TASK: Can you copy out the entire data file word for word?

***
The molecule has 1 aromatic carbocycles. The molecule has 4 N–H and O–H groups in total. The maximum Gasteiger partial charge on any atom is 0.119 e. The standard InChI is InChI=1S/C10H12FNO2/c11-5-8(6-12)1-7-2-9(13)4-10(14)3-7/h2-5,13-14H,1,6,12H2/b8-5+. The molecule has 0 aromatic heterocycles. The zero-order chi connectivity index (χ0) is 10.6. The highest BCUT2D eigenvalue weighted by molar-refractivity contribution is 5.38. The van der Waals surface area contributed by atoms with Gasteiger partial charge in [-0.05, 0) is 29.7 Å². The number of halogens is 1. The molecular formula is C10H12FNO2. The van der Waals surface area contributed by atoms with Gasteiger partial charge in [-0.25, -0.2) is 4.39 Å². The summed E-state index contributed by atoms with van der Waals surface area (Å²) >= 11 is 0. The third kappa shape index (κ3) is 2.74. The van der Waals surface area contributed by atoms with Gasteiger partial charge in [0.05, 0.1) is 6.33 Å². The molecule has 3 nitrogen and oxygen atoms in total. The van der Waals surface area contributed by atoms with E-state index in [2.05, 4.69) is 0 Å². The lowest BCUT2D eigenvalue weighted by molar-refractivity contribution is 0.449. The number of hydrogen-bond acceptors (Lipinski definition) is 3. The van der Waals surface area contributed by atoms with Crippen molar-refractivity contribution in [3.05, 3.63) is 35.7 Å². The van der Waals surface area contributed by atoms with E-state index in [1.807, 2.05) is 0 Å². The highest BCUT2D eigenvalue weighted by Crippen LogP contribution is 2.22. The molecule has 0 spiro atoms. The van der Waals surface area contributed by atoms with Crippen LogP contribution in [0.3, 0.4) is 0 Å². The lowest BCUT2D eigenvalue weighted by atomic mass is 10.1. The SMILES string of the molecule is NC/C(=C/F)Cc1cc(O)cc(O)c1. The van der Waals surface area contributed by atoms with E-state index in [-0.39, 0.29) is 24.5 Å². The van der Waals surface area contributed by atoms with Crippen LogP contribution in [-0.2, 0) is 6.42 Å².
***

The molecule has 1 aromatic carbocycles. The molecule has 4 N–H and O–H groups in total. The maximum Gasteiger partial charge on any atom is 0.119 e. The standard InChI is InChI=1S/C10H12FNO2/c11-5-8(6-12)1-7-2-9(13)4-10(14)3-7/h2-5,13-14H,1,6,12H2/b8-5+. The molecule has 0 aromatic heterocycles. The zero-order chi connectivity index (χ0) is 10.6. The highest BCUT2D eigenvalue weighted by molar-refractivity contribution is 5.38. The van der Waals surface area contributed by atoms with Gasteiger partial charge in [-0.05, 0) is 29.7 Å². The number of halogens is 1. The molecular formula is C10H12FNO2. The van der Waals surface area contributed by atoms with Gasteiger partial charge in [-0.25, -0.2) is 4.39 Å². The summed E-state index contributed by atoms with van der Waals surface area (Å²) >= 11 is 0. The third kappa shape index (κ3) is 2.74. The van der Waals surface area contributed by atoms with Gasteiger partial charge in [0.05, 0.1) is 6.33 Å². The molecule has 3 nitrogen and oxygen atoms in total. The van der Waals surface area contributed by atoms with E-state index in [2.05, 4.69) is 0 Å². The lowest BCUT2D eigenvalue weighted by molar-refractivity contribution is 0.449. The number of hydrogen-bond acceptors (Lipinski definition) is 3. The van der Waals surface area contributed by atoms with Crippen molar-refractivity contribution in [3.05, 3.63) is 35.7 Å². The van der Waals surface area contributed by atoms with E-state index in [1.807, 2.05) is 0 Å². The highest BCUT2D eigenvalue weighted by Crippen LogP contribution is 2.22. The molecule has 0 spiro atoms. The van der Waals surface area contributed by atoms with Crippen LogP contribution in [0.3, 0.4) is 0 Å². The lowest BCUT2D eigenvalue weighted by atomic mass is 10.1. The SMILES string of the molecule is NC/C(=C/F)Cc1cc(O)cc(O)c1. The van der Waals surface area contributed by atoms with E-state index in [-0.39, 0.29) is 24.5 Å². The van der Waals surface area contributed by atoms with Crippen LogP contribution in [-0.2, 0) is 6.42 Å².